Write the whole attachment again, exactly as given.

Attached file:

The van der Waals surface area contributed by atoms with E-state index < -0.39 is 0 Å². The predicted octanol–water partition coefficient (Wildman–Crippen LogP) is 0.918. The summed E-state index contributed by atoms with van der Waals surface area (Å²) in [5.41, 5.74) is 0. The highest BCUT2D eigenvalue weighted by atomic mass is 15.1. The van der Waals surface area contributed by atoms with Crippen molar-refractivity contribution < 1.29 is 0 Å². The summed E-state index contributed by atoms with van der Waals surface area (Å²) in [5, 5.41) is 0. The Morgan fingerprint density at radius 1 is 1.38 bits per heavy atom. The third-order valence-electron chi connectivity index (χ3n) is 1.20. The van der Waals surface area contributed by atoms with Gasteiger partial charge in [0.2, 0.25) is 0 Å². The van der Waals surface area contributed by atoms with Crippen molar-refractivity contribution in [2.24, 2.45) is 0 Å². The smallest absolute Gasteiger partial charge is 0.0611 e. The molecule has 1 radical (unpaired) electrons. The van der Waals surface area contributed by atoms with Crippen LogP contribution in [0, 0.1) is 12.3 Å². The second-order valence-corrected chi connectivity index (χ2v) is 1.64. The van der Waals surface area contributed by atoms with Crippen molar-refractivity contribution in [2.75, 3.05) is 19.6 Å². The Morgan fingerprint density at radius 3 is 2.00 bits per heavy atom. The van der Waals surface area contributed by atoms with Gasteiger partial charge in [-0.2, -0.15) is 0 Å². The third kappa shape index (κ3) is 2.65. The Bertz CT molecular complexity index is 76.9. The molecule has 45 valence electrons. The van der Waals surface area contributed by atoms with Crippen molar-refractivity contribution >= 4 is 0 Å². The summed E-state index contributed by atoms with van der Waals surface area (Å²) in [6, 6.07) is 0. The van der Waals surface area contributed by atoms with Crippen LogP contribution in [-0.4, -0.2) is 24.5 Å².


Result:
The van der Waals surface area contributed by atoms with E-state index < -0.39 is 0 Å². The predicted octanol–water partition coefficient (Wildman–Crippen LogP) is 0.918. The summed E-state index contributed by atoms with van der Waals surface area (Å²) in [5.41, 5.74) is 0. The highest BCUT2D eigenvalue weighted by atomic mass is 15.1. The van der Waals surface area contributed by atoms with Crippen molar-refractivity contribution < 1.29 is 0 Å². The summed E-state index contributed by atoms with van der Waals surface area (Å²) in [5, 5.41) is 0. The Morgan fingerprint density at radius 1 is 1.38 bits per heavy atom. The third-order valence-electron chi connectivity index (χ3n) is 1.20. The van der Waals surface area contributed by atoms with Gasteiger partial charge in [0.2, 0.25) is 0 Å². The van der Waals surface area contributed by atoms with Crippen molar-refractivity contribution in [2.24, 2.45) is 0 Å². The smallest absolute Gasteiger partial charge is 0.0611 e. The molecule has 1 radical (unpaired) electrons. The van der Waals surface area contributed by atoms with Crippen LogP contribution in [0, 0.1) is 12.3 Å². The second-order valence-corrected chi connectivity index (χ2v) is 1.64. The van der Waals surface area contributed by atoms with Crippen molar-refractivity contribution in [2.75, 3.05) is 19.6 Å². The Morgan fingerprint density at radius 3 is 2.00 bits per heavy atom. The van der Waals surface area contributed by atoms with Gasteiger partial charge in [-0.2, -0.15) is 0 Å². The third kappa shape index (κ3) is 2.65. The Bertz CT molecular complexity index is 76.9. The molecule has 45 valence electrons. The van der Waals surface area contributed by atoms with Crippen molar-refractivity contribution >= 4 is 0 Å². The summed E-state index contributed by atoms with van der Waals surface area (Å²) in [6, 6.07) is 0. The van der Waals surface area contributed by atoms with Crippen LogP contribution in [-0.4, -0.2) is 24.5 Å².